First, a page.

HISTORY OF THE McKINNON CRICKET CLUB
Notes of an address given to the Club on the occasion of a Club Reunion
Saturday, 4th December 1999 by Mr Ken Dowling.
Thank you for the honour and privilege of presenting some thoughts and information on the history of this wonderful club, with which I have enjoyed 34 years of association. I hope this address stimulates you to do your own reminiscing during the evening.
Firstly, I must pay tribute to Ken Hilton for supplying me with the results of some diligent research he has undertaken in the archives of the former Moorabbin City Council, the records of the Moorabbin Standard Newspaper and oral contributions from the late Lindsay Dudley. I have supplemented that material with comments from former players, including Bill Marsh, Dave Worrall and Bob Pert and my own rather imperfect recollections of my playing days here. Unfortunately, the Club’s early minute books and score books were lost when Secretry Alan Halbish’s car was stolen.
One purpose of tonight’s function is to strengthen the concept and importance of tradition amongst current members, to give them a sense of historical perspective in the hope that they will strive the harder to succeed on and off the field, thus ensuring the continuing success of the Club. To assist in that objective, my good friend Clive Elliott, an experienced photographer, is recording tonight’s proceedings on video for future use and I hope you will allow Clive every courtesy during his work.
This game of cricket is an ancient one, its beginnings undoubtedly in England, probably in the early 1700’s. The late Neville Cardus, great cricket and music commentator and writer, reports a match between Kent and All England in 1744. The first recorded cricket club was the Hambledon Club in England in the 1750’s. In those days, the game featured curved bats, best suited to playing under-arm bowling and only 2 stumps at each end. Round-arm bowling was not permitted until 1828 and over-arm bowling was not legal until 1862, by which time bats were straight and restricted to a width of 4.5 inches. At this time, WG Grace commenced his 46 year career, amassing a staggering 55,000 runs and taking nearly 3000 wickets.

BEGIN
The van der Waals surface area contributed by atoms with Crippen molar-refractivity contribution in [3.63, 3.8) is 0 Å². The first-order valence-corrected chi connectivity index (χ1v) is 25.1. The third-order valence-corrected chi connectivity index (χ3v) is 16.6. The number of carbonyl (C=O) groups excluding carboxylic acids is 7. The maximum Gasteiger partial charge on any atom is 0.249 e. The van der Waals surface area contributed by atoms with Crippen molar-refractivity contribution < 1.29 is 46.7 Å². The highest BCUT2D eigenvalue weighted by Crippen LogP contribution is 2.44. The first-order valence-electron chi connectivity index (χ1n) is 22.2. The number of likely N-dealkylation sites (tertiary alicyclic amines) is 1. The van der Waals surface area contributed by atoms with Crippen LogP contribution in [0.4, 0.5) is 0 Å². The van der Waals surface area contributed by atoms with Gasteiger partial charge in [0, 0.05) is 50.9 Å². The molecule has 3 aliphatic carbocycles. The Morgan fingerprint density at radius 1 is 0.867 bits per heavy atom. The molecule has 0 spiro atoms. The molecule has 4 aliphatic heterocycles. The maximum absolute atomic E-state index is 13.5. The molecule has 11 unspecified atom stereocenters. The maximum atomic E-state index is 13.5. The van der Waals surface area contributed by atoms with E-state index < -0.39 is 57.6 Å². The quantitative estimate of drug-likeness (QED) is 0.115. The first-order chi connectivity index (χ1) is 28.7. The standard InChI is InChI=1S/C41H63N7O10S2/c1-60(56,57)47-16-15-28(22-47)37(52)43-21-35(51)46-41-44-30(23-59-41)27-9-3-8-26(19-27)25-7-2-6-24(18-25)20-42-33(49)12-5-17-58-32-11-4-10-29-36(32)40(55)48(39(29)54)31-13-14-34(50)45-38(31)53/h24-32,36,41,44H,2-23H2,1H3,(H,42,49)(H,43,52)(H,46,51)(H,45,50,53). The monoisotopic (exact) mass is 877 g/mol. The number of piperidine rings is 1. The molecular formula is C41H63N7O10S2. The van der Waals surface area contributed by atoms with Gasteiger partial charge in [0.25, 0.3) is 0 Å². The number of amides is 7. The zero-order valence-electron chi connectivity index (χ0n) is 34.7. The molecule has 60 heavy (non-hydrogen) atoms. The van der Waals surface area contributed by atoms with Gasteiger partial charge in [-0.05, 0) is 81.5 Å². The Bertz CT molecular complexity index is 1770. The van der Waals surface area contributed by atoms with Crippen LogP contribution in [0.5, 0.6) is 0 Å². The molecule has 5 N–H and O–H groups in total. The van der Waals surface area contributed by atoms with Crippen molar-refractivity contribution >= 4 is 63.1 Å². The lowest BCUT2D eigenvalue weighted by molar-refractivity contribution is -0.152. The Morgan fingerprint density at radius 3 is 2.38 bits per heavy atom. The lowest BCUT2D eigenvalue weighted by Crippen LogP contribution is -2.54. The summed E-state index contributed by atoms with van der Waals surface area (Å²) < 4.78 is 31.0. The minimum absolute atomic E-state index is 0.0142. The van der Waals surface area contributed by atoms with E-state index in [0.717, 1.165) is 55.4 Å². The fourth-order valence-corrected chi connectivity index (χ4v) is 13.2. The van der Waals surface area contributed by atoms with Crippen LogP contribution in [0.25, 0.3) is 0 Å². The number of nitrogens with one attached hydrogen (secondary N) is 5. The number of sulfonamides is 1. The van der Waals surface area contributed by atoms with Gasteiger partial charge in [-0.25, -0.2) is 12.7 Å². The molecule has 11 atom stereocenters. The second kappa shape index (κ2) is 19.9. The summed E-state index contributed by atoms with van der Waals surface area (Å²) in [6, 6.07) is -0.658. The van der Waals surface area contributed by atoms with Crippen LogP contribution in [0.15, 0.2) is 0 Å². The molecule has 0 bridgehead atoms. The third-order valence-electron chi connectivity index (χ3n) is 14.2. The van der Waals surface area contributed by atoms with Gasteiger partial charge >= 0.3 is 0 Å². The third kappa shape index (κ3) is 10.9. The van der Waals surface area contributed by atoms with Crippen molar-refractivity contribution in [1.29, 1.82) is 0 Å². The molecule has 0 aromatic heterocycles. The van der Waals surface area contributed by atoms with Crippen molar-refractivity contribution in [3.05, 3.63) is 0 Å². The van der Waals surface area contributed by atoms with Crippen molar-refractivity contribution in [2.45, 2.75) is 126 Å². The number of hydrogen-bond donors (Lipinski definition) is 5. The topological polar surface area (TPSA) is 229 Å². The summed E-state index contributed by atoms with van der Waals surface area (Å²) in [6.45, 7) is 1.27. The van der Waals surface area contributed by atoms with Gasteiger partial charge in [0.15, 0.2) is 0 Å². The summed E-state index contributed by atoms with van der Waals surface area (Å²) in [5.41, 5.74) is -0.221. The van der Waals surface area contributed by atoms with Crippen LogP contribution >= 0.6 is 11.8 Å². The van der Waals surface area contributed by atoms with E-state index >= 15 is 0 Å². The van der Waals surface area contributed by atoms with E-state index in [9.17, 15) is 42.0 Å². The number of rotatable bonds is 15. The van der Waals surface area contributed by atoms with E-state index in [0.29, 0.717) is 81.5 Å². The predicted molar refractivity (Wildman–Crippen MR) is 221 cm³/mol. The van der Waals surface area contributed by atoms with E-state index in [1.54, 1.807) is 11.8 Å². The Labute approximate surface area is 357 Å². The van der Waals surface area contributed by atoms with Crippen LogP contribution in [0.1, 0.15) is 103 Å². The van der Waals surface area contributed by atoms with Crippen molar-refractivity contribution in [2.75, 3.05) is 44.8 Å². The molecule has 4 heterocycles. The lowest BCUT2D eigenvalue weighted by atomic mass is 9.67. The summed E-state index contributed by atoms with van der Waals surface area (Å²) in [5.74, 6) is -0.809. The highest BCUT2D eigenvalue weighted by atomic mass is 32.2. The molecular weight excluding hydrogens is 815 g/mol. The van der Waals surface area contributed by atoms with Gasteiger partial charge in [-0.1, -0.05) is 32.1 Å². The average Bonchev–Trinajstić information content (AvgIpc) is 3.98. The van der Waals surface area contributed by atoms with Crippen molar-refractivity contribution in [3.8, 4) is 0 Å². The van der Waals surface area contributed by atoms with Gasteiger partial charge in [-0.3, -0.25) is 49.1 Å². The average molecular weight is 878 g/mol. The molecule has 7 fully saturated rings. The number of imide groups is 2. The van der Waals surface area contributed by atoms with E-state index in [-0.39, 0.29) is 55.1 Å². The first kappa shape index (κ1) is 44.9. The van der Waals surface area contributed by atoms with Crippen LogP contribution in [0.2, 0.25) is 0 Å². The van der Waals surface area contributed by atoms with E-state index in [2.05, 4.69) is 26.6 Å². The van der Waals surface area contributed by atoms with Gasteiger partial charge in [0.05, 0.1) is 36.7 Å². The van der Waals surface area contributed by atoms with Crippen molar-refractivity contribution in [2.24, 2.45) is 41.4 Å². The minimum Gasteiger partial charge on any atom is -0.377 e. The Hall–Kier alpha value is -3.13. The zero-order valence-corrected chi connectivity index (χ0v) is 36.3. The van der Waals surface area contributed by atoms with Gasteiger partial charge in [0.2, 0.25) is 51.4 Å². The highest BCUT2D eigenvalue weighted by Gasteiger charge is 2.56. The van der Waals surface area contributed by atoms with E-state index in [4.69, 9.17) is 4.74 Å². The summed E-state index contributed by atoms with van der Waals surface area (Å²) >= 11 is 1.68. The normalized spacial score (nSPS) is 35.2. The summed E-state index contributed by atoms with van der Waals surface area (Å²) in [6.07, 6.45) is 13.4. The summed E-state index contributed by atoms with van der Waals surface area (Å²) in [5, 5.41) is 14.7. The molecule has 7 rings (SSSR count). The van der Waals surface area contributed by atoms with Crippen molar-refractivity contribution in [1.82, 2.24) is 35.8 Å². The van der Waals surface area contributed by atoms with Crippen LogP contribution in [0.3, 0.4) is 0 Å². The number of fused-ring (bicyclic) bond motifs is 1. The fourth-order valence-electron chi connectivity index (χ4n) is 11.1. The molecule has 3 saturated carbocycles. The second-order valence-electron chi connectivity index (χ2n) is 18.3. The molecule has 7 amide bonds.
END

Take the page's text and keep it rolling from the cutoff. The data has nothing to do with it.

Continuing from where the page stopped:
The Melbourne Cricket Club was formed in 1838, only 3 years after John Batman sailed up the Yarra River. The first match was on November 22, 161 years ago on a paddock where the old Mint Building stands. The first first-class game in Australia was on the old racecourse in Launceston in February, 1851,to celebrate the separation of the colony of Port Phillip from that of NSW. Tasmania defeated Victoria outright by 3 wickets on a rough pitch.
I mention these historical matters to put into perspective the beginnings of cricket in McKinnon. Settlement of this area began in the 1840’s, the area being known as McKinnon Road in 1884 when WG Grace was at his peak. Early cricket games were played between the market garden families on a pitch in a park opposite the McKinnon Hotel, then appropriately named “The Gardeners’ Arms Hotel”.
The McKinnon Cricket Club was formed in 1928, when Don Bradman had just commenced his first-class career of attacking hapless bowlers. Our first season was 1928/29, in the B and C Grades of the Frankston-Glenhuntly Cricket Association, just before the Great Depression and about the time when my mother and father were courting.
This park was acquired by the Moorabbin Council in the 1920s from a local resident, Mr Bill Shanahan, hence Shanahan Crescent opposite the playground.
The first President was Dr Germon, the first Secretary Aubrey Reader, the McKinnon Chemist, the first Treasurer Fred Reveleigh, who with Jim Richards, the local barber, kept the Club going financially. Meetings were held in the Chemist’s shop and his assistant, Bill Moore [who is here tonight], delivered the notices and minutes. It was common for the local cattle to graze on the park and it was also Bill Moore’s job to remove the cow pats on Saturday mornings. Selection meetings were in Jim Richard’s shop and the teams went up in Reader’s window and on the McKinnon Railway Station.
Two seasons after starting, the Firsts were runners-up, the next season [1931-32] the Seconds won a flag and the first 1st XI premiership came in 1938-39.